Monday, October 24, 2005


Lately I've been pretty happy about the way Sam & Lily have been getting along. I was a little stressed for a while about him freaking out when she was mobile - grabbing his toys and whatnot - but so far he is taking it pretty well. So well, in fact, that I'm getting a bit edgy about the two of them. He talks to her a lot, asks her what is wrong, gives her toys, etc.. but they seem to be communicating on a much different level now. On Friday, he was baby-talking (or what sounded like baby talk) to her in the back seat of the car - and next time I looked back, the two of them were holding hands and smiling at each other... cute right? Just wait. Yesterday I heard him talking in the living room, and when I walked back in the two of them looked up at me, got quiet, AND THEN BOTH TURNED AWAY FROM EACH OTHER. Sam walked away, and Lily crawled over to the couch. Now I know I'm tired, but I swear they were talking about me. I got this Children of the Corn feeling that I just couldn't shake, and think they may have developed their own secret language. It seems that I have no other choice but to somehow learn their secret babble-tongue, and decipher their plans. At the moment I'm not entirely sure, but I think yogurt is involved.
On an equally disturbing but totally unrelated note, I am completely destroying my hands. Sunday morning I was rushing around setting up for yet another early morning catering gig, and I cut the tip of my finger off. Not a lot, mind you, but enough to leave a fairly good blood trail through the kitchen over to the sink. The good thing is, little cuts tend to hurt a lot, and the bigger ones are just annoying... why? I have no idea. I cut my whole pinky knuckle off down to the bone once while cutting up a peking duck - and it sucked - but I'll take that over a bad paper cut any day. Just the thought of a piece of paper sliding over my skin... eeew. Anyway, I wrap it up, put some tape around it, and I'm on my way. When I get to the gig, there is a bunch of prep to do - but first I throw all of the quiche in the oven and set it at 325, figuring in 45 minutes when I need to plate them, they'll be perfect. I keep working, cleaning as I go, and 45 minutes later I open the oven and realize that all of the towels I brought are wet, and I'm cooking in a house without anything that looks remotely like a potholder. Sigh. I suppose never cooking is a good reason to hire a caterer, but seriously people, you're killing me. In a rush, I quickly weigh my options... wet towels? No, they'll burn your hands anyway, and get water on the crust... Dining room napkins? Too many people milling around. Chef coat sleeves? Sleeves might get stains (have to look pretty), and anyone who walks in might wonder why I'm using my clothes... Well, I figure, lets just try speed... I'm a little hesitant at first... stay centered Joe... worse things have happened... maybe she'll pay in cash, its all good... Deep breath, and I go - grab the first pie plate, toss it on the counter.... Nothing. Do another... nothing. No smoking flesh, no bubbling blisters, nothing. Apparently, I have leathered my fingertips just enough to withstand a 325 degree pie plate. Will I try something hotter? No. No I will not. Will I be a dumbass and not bring enough towels next time? No. No I will not.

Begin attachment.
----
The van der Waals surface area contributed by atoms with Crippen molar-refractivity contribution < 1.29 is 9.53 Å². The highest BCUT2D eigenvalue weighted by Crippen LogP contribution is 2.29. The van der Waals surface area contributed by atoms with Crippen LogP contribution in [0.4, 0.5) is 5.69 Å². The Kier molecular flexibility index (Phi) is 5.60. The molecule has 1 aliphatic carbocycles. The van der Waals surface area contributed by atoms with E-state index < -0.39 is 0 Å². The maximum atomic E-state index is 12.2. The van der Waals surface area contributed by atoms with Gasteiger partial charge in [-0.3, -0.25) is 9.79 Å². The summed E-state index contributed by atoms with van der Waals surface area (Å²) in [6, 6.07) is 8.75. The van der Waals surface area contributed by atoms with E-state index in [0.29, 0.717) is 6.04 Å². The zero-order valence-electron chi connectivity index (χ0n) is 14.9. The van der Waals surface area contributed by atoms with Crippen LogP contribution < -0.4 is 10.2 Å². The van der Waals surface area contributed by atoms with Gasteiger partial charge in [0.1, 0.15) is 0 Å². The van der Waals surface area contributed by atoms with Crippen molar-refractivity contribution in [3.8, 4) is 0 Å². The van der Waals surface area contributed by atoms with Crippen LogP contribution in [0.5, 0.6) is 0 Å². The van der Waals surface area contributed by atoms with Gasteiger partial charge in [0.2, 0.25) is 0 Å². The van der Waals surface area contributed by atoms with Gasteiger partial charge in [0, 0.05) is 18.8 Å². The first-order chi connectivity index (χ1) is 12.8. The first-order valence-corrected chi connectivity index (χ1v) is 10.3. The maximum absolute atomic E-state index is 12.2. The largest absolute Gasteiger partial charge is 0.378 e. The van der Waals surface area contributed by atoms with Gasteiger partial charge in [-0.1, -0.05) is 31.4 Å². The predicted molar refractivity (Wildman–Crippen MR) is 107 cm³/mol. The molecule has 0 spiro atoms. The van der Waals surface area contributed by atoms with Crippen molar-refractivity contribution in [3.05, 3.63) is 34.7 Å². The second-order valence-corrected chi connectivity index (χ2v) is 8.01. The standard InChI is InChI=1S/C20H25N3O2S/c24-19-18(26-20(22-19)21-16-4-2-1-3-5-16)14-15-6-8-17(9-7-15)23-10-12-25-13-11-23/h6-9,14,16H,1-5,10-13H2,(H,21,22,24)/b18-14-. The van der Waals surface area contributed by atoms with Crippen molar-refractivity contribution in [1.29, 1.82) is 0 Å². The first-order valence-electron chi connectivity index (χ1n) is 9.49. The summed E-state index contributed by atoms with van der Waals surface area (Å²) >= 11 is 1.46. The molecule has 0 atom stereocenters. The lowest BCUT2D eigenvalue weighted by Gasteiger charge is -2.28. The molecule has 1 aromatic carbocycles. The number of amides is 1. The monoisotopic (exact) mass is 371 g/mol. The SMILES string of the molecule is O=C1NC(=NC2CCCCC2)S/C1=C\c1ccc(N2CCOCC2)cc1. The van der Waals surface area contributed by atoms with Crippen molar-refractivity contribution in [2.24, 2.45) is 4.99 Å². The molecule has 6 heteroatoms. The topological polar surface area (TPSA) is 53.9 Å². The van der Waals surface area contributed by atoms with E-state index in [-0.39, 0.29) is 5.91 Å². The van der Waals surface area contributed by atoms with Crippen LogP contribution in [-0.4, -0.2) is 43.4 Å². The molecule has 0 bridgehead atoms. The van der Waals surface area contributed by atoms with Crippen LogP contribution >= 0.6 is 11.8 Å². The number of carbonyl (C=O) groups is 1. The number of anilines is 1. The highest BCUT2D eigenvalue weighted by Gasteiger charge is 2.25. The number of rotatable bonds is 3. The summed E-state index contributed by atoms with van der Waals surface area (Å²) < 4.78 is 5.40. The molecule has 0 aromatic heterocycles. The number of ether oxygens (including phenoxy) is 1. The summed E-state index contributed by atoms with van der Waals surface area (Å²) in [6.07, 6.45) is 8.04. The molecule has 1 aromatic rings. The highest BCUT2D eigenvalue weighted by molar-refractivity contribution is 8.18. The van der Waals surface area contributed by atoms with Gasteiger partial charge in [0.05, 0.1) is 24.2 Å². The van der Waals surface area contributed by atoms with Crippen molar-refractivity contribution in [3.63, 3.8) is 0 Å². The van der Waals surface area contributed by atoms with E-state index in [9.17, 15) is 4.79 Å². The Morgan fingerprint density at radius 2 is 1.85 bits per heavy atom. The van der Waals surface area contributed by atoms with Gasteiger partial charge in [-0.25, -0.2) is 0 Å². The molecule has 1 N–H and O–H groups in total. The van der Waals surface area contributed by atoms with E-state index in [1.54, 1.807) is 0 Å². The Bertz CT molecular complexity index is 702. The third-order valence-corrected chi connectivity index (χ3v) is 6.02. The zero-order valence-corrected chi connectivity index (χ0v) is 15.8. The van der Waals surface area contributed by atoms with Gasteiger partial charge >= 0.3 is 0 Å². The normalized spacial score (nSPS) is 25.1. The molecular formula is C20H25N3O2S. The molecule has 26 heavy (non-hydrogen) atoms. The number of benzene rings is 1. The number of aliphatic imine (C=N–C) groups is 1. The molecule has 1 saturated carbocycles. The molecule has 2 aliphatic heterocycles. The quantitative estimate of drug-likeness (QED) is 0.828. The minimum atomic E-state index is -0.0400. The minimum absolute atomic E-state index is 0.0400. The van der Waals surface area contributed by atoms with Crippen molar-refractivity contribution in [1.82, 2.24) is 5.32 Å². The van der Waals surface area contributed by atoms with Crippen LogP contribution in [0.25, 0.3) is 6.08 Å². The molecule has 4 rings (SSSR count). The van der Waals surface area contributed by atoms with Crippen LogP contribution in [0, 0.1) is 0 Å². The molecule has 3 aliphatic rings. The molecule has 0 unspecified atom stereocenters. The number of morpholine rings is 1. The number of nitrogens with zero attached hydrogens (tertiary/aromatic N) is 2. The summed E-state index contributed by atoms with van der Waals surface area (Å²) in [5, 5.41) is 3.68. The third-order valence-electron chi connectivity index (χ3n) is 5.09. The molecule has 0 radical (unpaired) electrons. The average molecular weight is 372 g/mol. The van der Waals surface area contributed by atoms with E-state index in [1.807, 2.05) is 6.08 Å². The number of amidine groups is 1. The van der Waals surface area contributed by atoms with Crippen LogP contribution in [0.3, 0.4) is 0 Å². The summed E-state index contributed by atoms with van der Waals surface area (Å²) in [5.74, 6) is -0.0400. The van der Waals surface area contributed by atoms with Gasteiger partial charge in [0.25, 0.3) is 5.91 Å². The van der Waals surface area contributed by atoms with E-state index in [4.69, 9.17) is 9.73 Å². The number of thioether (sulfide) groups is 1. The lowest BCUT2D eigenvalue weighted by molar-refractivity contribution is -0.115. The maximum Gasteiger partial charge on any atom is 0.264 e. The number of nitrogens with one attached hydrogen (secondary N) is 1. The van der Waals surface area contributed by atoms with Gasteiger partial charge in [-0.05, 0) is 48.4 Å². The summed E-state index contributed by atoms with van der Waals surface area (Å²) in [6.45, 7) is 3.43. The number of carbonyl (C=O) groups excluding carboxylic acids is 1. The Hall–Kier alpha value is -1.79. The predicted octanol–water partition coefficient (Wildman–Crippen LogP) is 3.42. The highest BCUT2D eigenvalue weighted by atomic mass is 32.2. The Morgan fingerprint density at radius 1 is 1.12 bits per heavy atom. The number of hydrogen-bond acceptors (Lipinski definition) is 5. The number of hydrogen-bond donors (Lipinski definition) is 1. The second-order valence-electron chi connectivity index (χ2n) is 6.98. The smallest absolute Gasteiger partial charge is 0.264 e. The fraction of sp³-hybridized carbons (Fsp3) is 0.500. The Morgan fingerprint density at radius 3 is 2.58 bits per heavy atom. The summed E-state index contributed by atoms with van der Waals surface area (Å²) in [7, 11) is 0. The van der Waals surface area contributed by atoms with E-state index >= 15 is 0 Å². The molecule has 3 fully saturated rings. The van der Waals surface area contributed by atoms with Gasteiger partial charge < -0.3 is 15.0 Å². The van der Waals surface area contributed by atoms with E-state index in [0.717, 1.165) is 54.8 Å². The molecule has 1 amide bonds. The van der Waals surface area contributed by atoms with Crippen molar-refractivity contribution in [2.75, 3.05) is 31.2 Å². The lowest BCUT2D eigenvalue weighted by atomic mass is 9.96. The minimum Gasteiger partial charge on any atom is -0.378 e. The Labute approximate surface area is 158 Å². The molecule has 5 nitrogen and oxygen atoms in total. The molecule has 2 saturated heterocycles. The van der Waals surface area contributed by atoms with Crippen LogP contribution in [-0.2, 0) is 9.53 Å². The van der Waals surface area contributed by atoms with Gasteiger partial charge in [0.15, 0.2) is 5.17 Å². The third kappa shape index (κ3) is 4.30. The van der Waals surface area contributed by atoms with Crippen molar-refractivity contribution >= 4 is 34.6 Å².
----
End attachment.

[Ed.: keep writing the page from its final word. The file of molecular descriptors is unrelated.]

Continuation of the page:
On the bright side, I've decided that I'm James Bond. Think about my resume when I contact the CIA - Average Joe that will blend into any crowd, hands completely scarred nubs that will leave no discernible fingerprints, profile that will render me virtually invisible in front of a strategically placed Alfred Hitchcock poster, fluent in child babble language akin to the dialect used by Navajo code talkers in WWII. Seriously, I'm marketable. With the lack of fingerprints alone I'm the freakin Scarlet Pimpernel...

Thursday, October 20, 2005

Profound & Beautiful

Few and far between, I know. Hard to get a second to write, and I have so much to say about so little, I don't know where to begin. My three days of hella-early catering are over with, thank god. I discovered a long time ago that I'm not a morning person, and these last few days have certainly proven that...
I honestly don't get how people do it - at four in the morning, my face actually hurts. Not just an "oh, geez I need some coffee and a shower" hurt, but an honest to god searing "get back into bed you stupid bastard" hurt. Plus, I'm as cranky as a thirteen year old girl.
I have to remind people that the business is called Friday NIGHT Out Catering and start charging double if I have to get up at an ungodly hour.
On a positive note, I have temporarily overcome my desire to write absurdly long posts, and will keep this one a shorty. My sister Jeanne is to blame... after reading "Beachbucket" I realized something... I need a few pages paint a picture, take myself back to a moment. Jeanne, on the other hand, can throw up a paragraph every few days and make me feel like she is home again. Turns out, profound and beautiful comes in all shapes and sizes.

Monday, October 17, 2005

Fields of Asparagus

Most days around here are a little chaotic. Two kids & a little too much work crowd things up a bit....and when there is down time, I really try to cram as much relaxation in as possible. So by Saturday afternoon (after working almost twenty hours on my feet on Friday, and going back into work on Saturday morning) I was ready to lay around completely boneless. "The only thing that will get me off the couch" I thought, "is if the house is on fire".
As luck would have it, I got word from Sam that the fire department around the corner was going to set a house on fire... well, not exactly a house, but a little house-like shed that they built in a parking lot to use as part of their fire safety demonstration. Now I don't know about you, but if someone is blowing something up, setting something on fire, or doing anything with pudding - I'm there.
Relaxing, right? Go around the corner, watch a house burn down, maybe get some ice cream... and I'll be face down on the couch again in no time... dozing away.... perhaps dreaming of someday owning an asparagus farm, sitting on the back porch with the kids looking over my vast expanse of asparagus... warm summer breeze... savory tender tips gently swaying in unison like an endless green crewcut...